Lobstermen work off the coast of Kennebunkport, Sept. 8, 2022. Marine Stewardship Council, one of the most cited seafood sustainability organizations in the country, has decided to suspend the Maine lobster fishery's sustainability certificate over concerns about threats to whales. Credit: Robert F. Bukaty / AP

A prominent fisheries sustainability group is suspending its certification of Maine’s lobster fishery because of a court decision over federal whale protections.

The Marine Stewardship Council’s certification of Maine lobster as a sustainable fishery will be suspended on Dec. 15 because of a ruling this past summer that federal fisheries regulators are violating federal law by failing to adequately protect North Atlantic right whales from potentially deadly entanglements in fishing gear, the group said Tuesday.

“As a result of the court ruling, the fishery is no longer in compliance with all relevant laws, does not meet the MSC Fisheries Standard, and therefore the certification of the Maine lobster fishery is suspended,” the group said.

Whether Maine’s lobster fishery should be blamed, at least in part, for the decline in the North Atlantic right whale population has been debated for decades. The argument has become more heated in recent years as court rulings have forced changes on how Maine lobstermen set their gear, and as the number of right whales in the North Atlantic ocean has fallen.

Maine fishermen have argued repeatedly that their gear has not caused any entanglements to right whales, and that federal law does not adequately use scientific data in determining whether Maine’s fishery poses a threat to the whales.

The Wednesday announcement notes that in the most recent assessment by the fishery’s independent assessor, “no evidence was found that the Maine lobster fishery is responsible for entanglements or interactions with right whales.”

The biggest factor in the whales’ decline, the group said, is “climate-driven shifts” in habitat and food sources that have affected right whale migration patterns. In recent years, the vast majority of entanglement deaths among right whales have occurred in Canada, where whales have encountered crab pots while looking for copepods to eat.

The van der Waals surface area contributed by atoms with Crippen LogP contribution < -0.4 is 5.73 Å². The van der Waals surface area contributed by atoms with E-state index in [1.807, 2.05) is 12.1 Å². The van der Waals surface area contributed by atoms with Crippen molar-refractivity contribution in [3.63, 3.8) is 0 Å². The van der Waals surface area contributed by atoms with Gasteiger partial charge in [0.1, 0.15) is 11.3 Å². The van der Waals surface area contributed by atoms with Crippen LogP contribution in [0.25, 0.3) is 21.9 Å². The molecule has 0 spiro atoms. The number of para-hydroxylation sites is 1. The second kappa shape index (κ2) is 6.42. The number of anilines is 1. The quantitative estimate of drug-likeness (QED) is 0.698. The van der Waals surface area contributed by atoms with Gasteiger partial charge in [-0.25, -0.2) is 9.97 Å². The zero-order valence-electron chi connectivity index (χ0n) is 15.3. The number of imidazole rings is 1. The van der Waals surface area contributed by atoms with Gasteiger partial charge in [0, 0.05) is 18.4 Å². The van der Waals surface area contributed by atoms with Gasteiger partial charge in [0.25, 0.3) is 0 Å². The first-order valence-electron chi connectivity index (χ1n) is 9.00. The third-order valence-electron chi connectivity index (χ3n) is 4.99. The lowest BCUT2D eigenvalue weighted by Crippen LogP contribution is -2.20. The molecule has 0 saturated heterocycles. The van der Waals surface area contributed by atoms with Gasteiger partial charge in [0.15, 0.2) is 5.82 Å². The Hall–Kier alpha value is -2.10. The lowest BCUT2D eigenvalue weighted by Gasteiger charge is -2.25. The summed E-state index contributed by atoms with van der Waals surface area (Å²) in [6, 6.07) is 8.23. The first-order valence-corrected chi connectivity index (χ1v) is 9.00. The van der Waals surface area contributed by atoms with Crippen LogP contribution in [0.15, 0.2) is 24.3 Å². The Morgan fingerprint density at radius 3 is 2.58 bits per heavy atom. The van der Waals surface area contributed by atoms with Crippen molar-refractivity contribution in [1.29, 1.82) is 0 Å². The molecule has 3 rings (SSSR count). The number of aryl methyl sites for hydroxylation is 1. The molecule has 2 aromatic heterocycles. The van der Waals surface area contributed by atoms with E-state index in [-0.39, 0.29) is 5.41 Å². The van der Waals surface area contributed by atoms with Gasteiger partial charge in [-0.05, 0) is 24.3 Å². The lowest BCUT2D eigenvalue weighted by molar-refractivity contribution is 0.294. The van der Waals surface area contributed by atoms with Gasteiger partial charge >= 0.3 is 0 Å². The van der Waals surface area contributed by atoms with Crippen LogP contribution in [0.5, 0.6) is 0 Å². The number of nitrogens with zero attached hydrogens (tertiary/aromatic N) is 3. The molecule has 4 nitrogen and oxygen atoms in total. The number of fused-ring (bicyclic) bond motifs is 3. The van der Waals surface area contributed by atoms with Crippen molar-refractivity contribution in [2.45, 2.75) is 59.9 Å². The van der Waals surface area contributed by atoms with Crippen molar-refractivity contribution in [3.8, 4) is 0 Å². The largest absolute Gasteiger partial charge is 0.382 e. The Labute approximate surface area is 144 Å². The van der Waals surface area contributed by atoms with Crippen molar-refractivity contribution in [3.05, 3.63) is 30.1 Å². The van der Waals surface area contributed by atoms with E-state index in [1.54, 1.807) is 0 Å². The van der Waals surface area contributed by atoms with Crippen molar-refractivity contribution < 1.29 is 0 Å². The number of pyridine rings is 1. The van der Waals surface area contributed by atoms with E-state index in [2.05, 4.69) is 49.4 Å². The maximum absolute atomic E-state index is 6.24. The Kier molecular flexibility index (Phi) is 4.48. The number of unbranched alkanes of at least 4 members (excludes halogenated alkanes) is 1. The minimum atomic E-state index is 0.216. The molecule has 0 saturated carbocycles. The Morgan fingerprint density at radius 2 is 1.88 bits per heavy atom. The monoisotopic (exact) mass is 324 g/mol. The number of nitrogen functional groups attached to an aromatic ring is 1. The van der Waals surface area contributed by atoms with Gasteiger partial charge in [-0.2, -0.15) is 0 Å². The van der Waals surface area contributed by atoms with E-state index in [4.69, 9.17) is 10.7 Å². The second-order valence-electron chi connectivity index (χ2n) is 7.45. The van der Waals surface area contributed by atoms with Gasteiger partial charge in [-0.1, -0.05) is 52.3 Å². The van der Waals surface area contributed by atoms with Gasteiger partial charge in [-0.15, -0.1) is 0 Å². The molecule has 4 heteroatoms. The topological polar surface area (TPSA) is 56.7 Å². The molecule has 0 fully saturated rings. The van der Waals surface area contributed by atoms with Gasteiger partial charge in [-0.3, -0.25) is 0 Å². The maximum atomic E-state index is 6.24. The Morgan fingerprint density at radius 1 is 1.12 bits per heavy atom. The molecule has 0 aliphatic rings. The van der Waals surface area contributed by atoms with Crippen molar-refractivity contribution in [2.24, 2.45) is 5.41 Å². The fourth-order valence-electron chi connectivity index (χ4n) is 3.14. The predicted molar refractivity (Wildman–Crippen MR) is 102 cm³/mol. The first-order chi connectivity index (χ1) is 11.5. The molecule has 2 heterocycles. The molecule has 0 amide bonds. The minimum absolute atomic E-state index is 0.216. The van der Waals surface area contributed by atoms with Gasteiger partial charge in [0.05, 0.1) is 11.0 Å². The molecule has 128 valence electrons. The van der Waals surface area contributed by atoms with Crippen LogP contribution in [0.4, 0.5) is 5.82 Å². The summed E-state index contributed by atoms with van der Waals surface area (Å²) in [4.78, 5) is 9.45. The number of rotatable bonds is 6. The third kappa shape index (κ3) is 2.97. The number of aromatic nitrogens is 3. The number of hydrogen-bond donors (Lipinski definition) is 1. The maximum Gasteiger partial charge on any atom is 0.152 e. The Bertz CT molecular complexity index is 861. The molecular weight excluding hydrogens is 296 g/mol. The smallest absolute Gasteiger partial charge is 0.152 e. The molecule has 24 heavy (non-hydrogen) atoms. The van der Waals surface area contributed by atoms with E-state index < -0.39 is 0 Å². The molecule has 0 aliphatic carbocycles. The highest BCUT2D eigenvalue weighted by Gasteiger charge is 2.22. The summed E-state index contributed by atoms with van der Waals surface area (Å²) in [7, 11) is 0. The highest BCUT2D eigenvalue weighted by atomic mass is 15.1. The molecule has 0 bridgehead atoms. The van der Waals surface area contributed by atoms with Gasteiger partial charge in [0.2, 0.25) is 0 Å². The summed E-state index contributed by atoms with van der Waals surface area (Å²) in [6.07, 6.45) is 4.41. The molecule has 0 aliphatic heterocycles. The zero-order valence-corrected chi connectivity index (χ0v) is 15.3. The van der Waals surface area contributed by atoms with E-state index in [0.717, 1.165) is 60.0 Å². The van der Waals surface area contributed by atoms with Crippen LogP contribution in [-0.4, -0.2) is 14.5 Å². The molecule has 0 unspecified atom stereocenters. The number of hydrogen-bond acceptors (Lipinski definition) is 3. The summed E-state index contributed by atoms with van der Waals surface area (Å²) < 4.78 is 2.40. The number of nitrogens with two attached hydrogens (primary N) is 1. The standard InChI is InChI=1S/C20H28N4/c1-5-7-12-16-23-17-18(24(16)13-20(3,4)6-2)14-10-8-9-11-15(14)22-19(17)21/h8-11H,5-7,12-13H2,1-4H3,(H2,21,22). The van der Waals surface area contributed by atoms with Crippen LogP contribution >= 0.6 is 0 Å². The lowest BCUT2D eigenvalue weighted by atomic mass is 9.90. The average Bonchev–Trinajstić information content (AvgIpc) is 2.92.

“This unfortunate MSC decertification is the direct result of the federal government’s overreach and its misuse of science in overestimating risk from the Maine lobster fishery,” Patrice McCarron, executive director of Maine Lobstermens’ Association, said Wednesday.

The Maine Lobstermen’s Association is appealing the new federal fishing restrictions, which were handed down in early September, to the U.S. Court of Appeals for the District of Columbia Circuit. 

“The Maine lobster industry is proud of its stellar track record of right whale protections and, as MSC even indicates, science consistently shows right whales are moving further and further from our fishing grounds, and into Canada, and areas where numerous deaths are known to have occurred,” she said.

The Maine Lobster Marketing Collaborative said Wednesday that the most recent assessment 

“found that Maine’s lobster fishery is unlikely to cause harm to right whales, mainly because of the very limited overlap between rope in the Maine fishery and right whale habitat.”

Maine’s lobster fishery was first certified as sustainable in 2013, which allowed Maine lobster products to display the blue MSC sustainability logo on consumer packaging. MSC requires each certified fishery to be reassessed every five years in order to retain its certification.

That certification was suspended in August 2020 over similar concerns about whales, but was reinstated after regulations for the fishery were updated.

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Bill Trotter

A news reporter in coastal Maine for more than 20 years, Bill Trotter writes about how the Atlantic Ocean and the state's iconic coastline help to shape the lives of coastal Maine residents and visitors....